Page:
On The 150th Anniversary of the Meiji Restoration (4)

Thinking outside the box: why all this samurai stuff matters in the 21st century

 “A man who thinks not of honor or disgrace, praise or criticism, but rather takes decisive action in what he believes—though he be considered by the world a consummate villain, a perfect scoundrel—I would support such a man.” Katsu Kaishū (Qtd. in Samurai Revolution, from Hikawa Seiwa. Originally published in interview with the newspaper Kokumin Shinbun, Jan. 29, 1895)

Katsu Kaishū is the “shōgun’s last samurai” of Samurai Revolution.



On The 150th Anniversary of the Meiji Restoration (3)

Takéchi Hanpeita and Sakamoto Ryōma: Leaders of the Meiji Restoration

Takéchi Hanpeita and Sakamoto Ryōma both perished during the volatile and bloody years leading up to the Meiji Restoration of 1868. Close friends from the great domain of Tosa, both were “charismatic swordsmen originally from the lower rungs of Tosa society,” I wrote in Samurai Assassins, excerpted below:

Takéchi Hanpeita, aka Zuizan, was a planner of assassinations and stoic adherent of Imperial Loyalism and bushidō, whose struggle to bring Tosa into the Imperial fold led to his downfall and death. Sakamoto Ryōma, one of the most farsighted thinkers of his time, had the guts to throw off the old and embrace the new as few men ever have—and for his courage, both moral and physical, he was assassinated on the eve of a revolution of his own design. But while Ryōma abandoned Tosa to bring the revolution to the national stage, Takéchi, remaining loyal to his daimyo, was determined to position Tosa as one of the three leaders of the revolution. [end excerpt]

Takéchi died by his own hand (seppuku) in the intercalary Fifth Month of the year on the Japanese calendar corresponding to 1866. Ryōma was killed in the Tenth Month of the following year, just before the Restoration. Had they survived the revolution, they very well might have gone on to lead the new Meiji government.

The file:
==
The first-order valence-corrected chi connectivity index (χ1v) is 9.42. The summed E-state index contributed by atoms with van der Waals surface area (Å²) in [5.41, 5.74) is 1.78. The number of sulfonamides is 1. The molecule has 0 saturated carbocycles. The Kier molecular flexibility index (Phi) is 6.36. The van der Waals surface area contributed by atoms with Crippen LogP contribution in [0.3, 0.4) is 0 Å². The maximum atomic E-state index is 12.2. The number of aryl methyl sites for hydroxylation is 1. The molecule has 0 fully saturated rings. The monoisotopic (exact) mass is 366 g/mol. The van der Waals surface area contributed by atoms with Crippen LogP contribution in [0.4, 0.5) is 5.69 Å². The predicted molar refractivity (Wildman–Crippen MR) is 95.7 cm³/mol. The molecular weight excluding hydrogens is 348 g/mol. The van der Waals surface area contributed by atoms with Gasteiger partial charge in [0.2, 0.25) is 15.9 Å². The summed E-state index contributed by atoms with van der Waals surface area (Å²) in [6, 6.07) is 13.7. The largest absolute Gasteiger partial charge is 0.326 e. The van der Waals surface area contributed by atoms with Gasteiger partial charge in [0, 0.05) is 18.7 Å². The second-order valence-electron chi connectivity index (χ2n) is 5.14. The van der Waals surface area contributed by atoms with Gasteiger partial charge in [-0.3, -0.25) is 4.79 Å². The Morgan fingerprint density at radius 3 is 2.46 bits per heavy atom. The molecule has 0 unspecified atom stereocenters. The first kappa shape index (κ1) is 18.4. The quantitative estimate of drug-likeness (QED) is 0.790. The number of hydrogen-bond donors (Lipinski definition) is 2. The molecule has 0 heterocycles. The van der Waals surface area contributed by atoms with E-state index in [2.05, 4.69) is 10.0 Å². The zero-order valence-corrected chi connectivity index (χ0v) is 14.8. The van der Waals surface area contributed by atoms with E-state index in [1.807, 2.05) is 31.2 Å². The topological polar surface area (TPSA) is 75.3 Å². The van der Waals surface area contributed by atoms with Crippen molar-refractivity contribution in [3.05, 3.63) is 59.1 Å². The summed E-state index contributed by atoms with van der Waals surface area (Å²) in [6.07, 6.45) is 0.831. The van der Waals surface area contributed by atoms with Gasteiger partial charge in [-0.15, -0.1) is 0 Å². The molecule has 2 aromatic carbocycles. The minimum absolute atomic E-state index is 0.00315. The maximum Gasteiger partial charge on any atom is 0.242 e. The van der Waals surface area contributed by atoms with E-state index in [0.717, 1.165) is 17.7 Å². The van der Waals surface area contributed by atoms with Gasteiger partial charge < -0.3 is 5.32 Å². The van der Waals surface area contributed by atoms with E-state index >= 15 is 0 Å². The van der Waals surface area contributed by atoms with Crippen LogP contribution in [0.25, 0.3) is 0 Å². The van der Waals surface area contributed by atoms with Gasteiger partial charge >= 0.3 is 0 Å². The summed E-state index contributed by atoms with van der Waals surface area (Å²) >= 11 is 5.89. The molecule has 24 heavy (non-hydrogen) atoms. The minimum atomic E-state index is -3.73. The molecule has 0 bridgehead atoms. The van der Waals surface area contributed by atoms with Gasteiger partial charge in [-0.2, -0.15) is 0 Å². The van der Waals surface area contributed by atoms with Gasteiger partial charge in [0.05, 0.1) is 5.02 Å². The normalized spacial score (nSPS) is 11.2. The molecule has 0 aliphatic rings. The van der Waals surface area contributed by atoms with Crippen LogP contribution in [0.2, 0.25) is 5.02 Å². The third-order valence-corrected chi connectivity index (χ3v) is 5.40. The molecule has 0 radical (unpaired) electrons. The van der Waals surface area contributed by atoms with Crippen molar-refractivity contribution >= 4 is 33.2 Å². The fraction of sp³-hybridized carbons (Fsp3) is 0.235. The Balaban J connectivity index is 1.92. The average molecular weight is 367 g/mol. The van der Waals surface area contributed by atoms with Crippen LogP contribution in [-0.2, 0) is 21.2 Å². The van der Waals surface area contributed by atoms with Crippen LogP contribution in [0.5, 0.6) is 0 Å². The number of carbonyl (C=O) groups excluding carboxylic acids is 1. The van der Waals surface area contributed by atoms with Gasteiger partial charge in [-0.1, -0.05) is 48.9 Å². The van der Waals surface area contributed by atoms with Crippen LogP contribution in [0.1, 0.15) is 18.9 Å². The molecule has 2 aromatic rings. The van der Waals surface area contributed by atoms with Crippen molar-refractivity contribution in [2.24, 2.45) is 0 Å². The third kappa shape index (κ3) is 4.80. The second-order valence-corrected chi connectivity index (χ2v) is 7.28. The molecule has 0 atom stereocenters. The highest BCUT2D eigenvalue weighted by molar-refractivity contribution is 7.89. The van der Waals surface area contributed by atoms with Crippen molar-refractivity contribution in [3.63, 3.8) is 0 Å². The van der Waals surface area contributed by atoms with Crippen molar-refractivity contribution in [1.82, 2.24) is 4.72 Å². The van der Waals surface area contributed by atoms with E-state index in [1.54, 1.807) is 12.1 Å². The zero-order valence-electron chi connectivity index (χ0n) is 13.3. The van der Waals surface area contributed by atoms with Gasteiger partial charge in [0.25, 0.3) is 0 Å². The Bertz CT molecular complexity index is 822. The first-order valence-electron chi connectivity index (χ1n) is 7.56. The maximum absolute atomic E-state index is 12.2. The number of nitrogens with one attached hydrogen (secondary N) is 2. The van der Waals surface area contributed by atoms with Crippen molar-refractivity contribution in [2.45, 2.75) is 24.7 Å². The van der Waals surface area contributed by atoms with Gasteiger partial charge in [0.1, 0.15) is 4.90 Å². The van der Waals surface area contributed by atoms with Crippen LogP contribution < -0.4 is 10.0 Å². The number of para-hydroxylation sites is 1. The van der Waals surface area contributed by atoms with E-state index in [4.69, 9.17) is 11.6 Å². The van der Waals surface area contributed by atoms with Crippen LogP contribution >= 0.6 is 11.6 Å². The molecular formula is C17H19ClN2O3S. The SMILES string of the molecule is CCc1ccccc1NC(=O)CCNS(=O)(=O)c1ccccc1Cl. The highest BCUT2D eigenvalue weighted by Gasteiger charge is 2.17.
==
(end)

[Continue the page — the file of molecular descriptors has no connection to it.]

New Shinsengumi Book (6)

“Shinsengumi: The Definitive History” in the Making (2)

I’ve been researching and writing about Matsudaira Katamori, protector of Kyoto (Kyoto Shugoshoku), the high official charged with overseeing the Shinsengumi.

I woke up early this morning with my head swimming with new ideas. I spent the rest of the day organizing my thoughts and writing them down.

Just another day in this laborious project.

My first book about the Shinengumi is here.

On The 150th Anniversary of the Meiji Restoration (2)

Saigō Takamori: The most powerful human force behind the Meiji Restoration

His repugnance of “love of self”: a lesson for the president and congress of the United States of America in 2018

Saigō Takamori taught that “a great man,” unlike the average man, “never turns away from difficulty or pursues [his own] benefit.” He “takes the blame for mistakes upon himself and gives credit [for meritorious deeds] to others.” His biographer, Kaionji Chōgorō, wrote that Saigo, “was physiologically unable to bear” even being suspected of any sort of underhandedness. Saigō had a deep-seated repugnance of “love of self,” which, in his own words, he described as “the primary immorality.”

Saigō Takamori is featured in Samurai Revolution.



Katsu Kaishu’s Words of Wisdom to Current Stock Market Investors

“I know that when the price goes up, it’ll eventually go back down. When the price goes down, it’ll eventually go back up. And it never takes more than ten years for the market price to rise and fall. So, if I see that the price for me is down, all I need do is hunker down and wait a while—and sure enough it’ll rise again.” (In Hikawa Seiwa, as translated in Samurai Revolution)

Katsu Kaishū is “the shogun’s last samurai” of Samurai Revolution.